Back to Secaucus, the Golden State Warriors' Second Home

Alan WuContributor IMay 17, 2009

NEW YORK - JUNE 26: NBA Commissioner David Stern speaks during the 2008 NBA Draft at the Wamu Theatre at Madison Square Garden June 26, 2008 in New York City. NOTE TO USER: User expressly acknowledges and agrees that, by downloading and or using this photograph, User is consenting to the terms and conditions of the Getty Images License Agreement.  (Photo by Nick Laham/Getty Images)

With the NBA playoffs in high gear the Warriors are preparing for the next game, that decisive match that could determine their fate.

The NBA draft lottery.

It has been an all too familiar sight for the fans in the Bay, waiting to see when the Warriors logo is pulled out of an envelope.  And this year there's a new man who will be sitting there as it happens.  Larry Riley has taken over as the new general manager after the inevitable ousting of Chris Mullin.

For the purpose of this article I'm going to put the internal management drama aside because, honestly, do fans really want to know what owner Chris Cohan and team president Robert Rowell are thinking?

I fear that would cause me to want to break something.

On the court the Warriors are in a similar mess.  There are a ton of talented young players on this roster, but that's also the problem.  The Warriors are a team of good players without that superstar to carry the team. 

Monta Ellis was supposed to be the guy until he went and busted his ankle.  His game is still eerily similar to Allen Iverson's, but with that noted lack of star power thus far in his career.  His point guard skills are also even worse than Iverson's ever were.

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The lack of a true point guard is the biggest concern even with the constant questions about the lack of size.  Don Nelson's system is always going to play small ball, and being truly successful depends on having a great point guard.  There was Steve Nash back in Dallas, and for those two glorious winning years Baron Davis held down the fort in Oakland.

Guard is the strength of this year's draft, even if it is weak overall.  So here's some point guards the Warriors might consider.

The Warriors' best hope is to get the No. 2 pick and draft Ricky Rubio.  He's the best true point guard in the draft and could be that facilitator to run the team.  He can get the ball to Ellis and Stephen Jackson on the wings, and play to Andris Biedrins' strength in the pick and roll game.

But if the Warriors can't pull of the miracle and stick at their slotted seventh overall pick, there are still some options.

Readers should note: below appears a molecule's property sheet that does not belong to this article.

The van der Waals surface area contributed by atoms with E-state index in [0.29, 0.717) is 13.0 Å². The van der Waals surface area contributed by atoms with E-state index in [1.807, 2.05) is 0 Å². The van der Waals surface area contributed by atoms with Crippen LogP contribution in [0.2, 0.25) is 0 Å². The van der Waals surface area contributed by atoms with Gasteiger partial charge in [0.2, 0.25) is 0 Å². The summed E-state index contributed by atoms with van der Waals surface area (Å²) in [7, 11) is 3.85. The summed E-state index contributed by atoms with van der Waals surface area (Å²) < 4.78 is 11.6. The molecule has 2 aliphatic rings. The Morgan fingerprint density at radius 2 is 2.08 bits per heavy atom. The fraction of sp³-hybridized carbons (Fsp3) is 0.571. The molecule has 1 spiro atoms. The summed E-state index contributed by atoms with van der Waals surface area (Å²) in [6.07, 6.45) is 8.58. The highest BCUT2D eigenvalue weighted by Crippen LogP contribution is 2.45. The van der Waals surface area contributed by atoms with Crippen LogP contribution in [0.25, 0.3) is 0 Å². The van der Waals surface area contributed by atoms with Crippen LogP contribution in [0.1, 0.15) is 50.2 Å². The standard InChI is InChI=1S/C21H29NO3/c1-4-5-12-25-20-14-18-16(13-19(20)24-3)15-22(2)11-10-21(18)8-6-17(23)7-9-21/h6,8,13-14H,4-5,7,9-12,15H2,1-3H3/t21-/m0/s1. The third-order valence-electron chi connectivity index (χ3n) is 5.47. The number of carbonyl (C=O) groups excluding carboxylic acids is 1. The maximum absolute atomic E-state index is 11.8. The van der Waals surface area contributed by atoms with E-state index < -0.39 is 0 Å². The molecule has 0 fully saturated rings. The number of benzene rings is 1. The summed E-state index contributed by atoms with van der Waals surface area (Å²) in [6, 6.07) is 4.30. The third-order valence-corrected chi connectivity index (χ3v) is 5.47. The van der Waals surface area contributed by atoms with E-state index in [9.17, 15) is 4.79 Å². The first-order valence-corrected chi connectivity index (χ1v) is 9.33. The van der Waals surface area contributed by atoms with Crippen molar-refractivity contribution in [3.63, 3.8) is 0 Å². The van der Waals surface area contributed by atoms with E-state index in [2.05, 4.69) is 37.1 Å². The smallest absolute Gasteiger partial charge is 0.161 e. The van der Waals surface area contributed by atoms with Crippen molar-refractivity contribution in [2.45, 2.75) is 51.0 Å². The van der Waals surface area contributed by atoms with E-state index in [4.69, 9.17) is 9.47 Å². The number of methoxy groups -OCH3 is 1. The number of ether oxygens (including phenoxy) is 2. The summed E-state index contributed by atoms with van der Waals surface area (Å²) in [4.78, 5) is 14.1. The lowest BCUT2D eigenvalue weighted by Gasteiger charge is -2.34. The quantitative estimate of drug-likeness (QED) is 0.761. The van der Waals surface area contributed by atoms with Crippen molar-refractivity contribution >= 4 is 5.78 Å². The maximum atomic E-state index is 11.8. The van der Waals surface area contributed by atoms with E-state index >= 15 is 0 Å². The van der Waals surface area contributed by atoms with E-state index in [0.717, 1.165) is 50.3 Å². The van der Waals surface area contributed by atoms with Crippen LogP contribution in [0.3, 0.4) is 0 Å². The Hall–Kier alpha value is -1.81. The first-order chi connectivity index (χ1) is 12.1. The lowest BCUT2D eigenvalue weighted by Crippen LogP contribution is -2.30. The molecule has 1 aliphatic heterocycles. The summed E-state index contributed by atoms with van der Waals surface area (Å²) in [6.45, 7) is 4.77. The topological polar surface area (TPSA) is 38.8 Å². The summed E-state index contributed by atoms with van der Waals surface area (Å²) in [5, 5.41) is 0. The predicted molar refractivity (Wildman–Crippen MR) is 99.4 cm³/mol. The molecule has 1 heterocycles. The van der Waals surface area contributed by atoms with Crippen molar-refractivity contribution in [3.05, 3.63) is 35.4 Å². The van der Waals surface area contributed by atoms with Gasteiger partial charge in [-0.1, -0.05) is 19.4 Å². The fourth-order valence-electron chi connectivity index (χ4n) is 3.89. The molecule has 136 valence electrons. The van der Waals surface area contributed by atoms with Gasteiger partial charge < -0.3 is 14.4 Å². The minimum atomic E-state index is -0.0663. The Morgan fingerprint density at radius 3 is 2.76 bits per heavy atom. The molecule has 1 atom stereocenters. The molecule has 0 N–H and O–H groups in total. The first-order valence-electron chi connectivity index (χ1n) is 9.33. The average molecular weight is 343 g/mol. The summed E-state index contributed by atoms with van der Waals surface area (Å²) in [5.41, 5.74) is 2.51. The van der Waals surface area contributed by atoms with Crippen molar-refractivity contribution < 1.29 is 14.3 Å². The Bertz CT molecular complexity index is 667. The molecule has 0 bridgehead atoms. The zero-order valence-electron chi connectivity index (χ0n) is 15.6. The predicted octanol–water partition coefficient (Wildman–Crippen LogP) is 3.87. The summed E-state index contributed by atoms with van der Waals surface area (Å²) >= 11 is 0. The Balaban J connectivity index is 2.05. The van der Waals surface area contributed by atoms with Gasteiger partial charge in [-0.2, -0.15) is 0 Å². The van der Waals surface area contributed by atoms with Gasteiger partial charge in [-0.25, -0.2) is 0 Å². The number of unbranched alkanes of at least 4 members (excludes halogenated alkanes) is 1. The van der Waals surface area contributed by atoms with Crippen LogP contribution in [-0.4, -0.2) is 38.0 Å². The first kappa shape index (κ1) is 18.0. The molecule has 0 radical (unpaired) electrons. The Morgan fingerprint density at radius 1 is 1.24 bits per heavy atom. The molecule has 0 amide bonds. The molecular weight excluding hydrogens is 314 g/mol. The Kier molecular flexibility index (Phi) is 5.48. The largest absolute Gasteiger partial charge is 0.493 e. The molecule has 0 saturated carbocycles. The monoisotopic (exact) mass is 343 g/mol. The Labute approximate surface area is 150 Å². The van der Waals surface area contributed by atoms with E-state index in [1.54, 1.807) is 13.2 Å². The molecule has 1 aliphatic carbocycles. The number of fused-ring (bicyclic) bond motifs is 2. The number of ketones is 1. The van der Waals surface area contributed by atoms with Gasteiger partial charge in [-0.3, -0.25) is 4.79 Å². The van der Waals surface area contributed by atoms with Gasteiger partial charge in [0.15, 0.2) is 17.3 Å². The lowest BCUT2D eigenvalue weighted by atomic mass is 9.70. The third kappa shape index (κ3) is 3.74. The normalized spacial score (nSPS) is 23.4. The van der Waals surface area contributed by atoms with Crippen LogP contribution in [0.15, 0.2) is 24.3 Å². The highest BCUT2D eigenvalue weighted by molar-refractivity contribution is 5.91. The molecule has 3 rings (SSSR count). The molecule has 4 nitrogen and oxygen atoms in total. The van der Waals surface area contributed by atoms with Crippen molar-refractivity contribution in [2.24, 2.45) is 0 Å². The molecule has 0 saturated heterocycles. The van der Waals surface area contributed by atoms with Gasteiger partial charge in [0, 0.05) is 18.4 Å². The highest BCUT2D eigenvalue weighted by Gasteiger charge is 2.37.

Brandon Jennings is an intriguing talent coming off a year abroad in Italy to avoid the age limit.  He is insanely athletic and can handle the ball, but he is more of a dynamic scorer than a floor general. 

There's also the problem that he's even smaller than Ellis (Jennings is listed around 6'2" and 170ish lbs.). A backcourt of Jennings and Ellis could put up 40 to 50 points a game.

And they would need to since they would probably give up around 50 to 60 on the defensive end.

Another guy to watch is UCLA guard Jrue Holiday.  Holiday played out of position because of Darren Collison, and he can play the point.  He is also a scoring point, but he's shown flashes of good floor vision and has good handles. 

As with almost all incoming rookies he's a little raw, but he could develop into a solid point like his UCLA predecessor Russell Westbrook.

The Warriors should be ecstatic if Holiday can come in and average 15.3 points and 5.3 assists like Westbrook did as a rookie for Oklahoma City.

One guy the Warriors should be wary of is Stephen Curry.  Curry should be a solid NBA player, but it will depend a lot on his situation.  Curry is most effective coming off the ball and using that soft touch.  He can play point, but he's at his best shooting the ball.

For some reason the name Monta Ellis comes to mind...

If Golden State can get a point guard through the draft, then that puts the focus squarely on trading for a big man.  The good news is the Warriors have some pieces to deal.  Jamal Crawford and Corey Maggette have value, but the question is how much.

One name thrown around is the possibility of acquiring Toronto All-Star Chris Bosh.  Getting Bosh would probably also require giving up pieces like Biedrins, Brandan Wright, or Anthony Randolph.  Randolph should be the closest to untouchable in the group, especially since he looks like he can turn into an All-Star.

Another concern with Bosh is his expiring contract.  The Warriors would have to sign him to a big extension if they trade for him.  And with Cohan and Rowell in charge, who knows if they will shell out the big bucks for Bosh.

But for now the Warriors' fate lies with the ping pong balls in Secaucus once again.  The lottery on the 19th will be the start for yet another offseason of reevaluation and retooling.  Best to just grit your teeth and hope for the best.

We Believe, right?


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